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DiNapoli Leads Coalition Demanding Aetna Disclose Political Spending

Citing reputational risks and a need for greater transparency in how shareholder dollars are being spent, New York State Comptroller Thomas P. DiNapoli announced that he has filed a shareholder resolution with Aetna Incorporated to adopt a policy to publicly disclose all of its direct and indirect political expenditures. The Comptroller's resolution was...

Targeted News Service

ALBANY, N.Y., Dec. 20 -- The New York State Comptroller issued the following news release:

Citing reputational risks and a need for greater transparency in how shareholder dollars are being spent, New York State Comptroller Thomas P. DiNapoli announced that he has filed a shareholder resolution with Aetna Incorporated to adopt a policy to publicly disclose all of its direct and indirect political expenditures. The Comptroller's resolution was co-filed by global asset manager F&C Management Ltd. In a related effort, a group of institutional investors led by the Unitarian Universalist Association (UUA) filed a separate resolution urging the company to seek greater board involvement and oversight over political spending.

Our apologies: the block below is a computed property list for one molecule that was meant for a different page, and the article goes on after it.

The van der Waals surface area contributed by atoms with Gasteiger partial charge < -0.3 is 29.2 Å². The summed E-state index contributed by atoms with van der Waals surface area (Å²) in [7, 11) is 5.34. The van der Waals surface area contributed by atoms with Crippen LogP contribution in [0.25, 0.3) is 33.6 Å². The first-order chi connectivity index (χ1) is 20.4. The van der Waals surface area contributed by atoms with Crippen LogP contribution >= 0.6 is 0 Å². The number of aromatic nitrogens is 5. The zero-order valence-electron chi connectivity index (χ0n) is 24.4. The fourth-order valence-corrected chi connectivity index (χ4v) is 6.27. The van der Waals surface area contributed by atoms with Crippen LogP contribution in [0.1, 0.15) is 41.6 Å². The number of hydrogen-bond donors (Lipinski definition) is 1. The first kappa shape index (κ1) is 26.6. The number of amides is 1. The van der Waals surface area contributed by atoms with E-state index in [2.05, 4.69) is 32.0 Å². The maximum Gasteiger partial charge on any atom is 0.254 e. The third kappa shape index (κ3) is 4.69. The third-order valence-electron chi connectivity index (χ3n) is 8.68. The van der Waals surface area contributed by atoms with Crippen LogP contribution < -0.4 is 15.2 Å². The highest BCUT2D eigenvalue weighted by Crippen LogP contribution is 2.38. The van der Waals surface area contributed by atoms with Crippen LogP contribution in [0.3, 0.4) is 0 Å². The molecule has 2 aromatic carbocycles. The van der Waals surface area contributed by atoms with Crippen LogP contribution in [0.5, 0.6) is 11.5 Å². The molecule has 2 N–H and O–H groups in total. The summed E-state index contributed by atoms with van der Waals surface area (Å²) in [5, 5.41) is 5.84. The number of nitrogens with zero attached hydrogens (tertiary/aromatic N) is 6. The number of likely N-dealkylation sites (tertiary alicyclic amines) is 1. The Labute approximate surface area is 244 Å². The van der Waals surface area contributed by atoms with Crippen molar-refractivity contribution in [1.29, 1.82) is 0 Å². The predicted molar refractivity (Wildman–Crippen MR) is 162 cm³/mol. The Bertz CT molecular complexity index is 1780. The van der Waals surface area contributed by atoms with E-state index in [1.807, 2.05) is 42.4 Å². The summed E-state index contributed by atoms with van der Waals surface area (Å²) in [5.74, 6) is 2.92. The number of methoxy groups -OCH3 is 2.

"It is past time for Aetna to fully disclose its political and lobbying donations," DiNapoli said. "The company has engaged in controversial political giving that has harmed its reputation and potentially hurt shareholder value. Full disclosure of Aetna's political donations made with shareholder money is the only rational way for shareholders to assess the risks that funding partisan political donations poses to the bottom line."

The resolutions filed earlier this month by DiNapoli and the coalition are the first filed at Aetna since the company inadvertently disclosed $7 million in donations to the American Action Network (AAN) and the U.S. Chamber of Commerce, both tax-exempt non-profit organizations. The accidental release of the supposedly confidential information on the company's 2011 lobbying activities to the National Association of Insurance Commissioners (NAIC) attracted intense criticism from shareholders and campaign finance watchdogs, despite the company's efforts to quickly amend the filing to exclude the payments.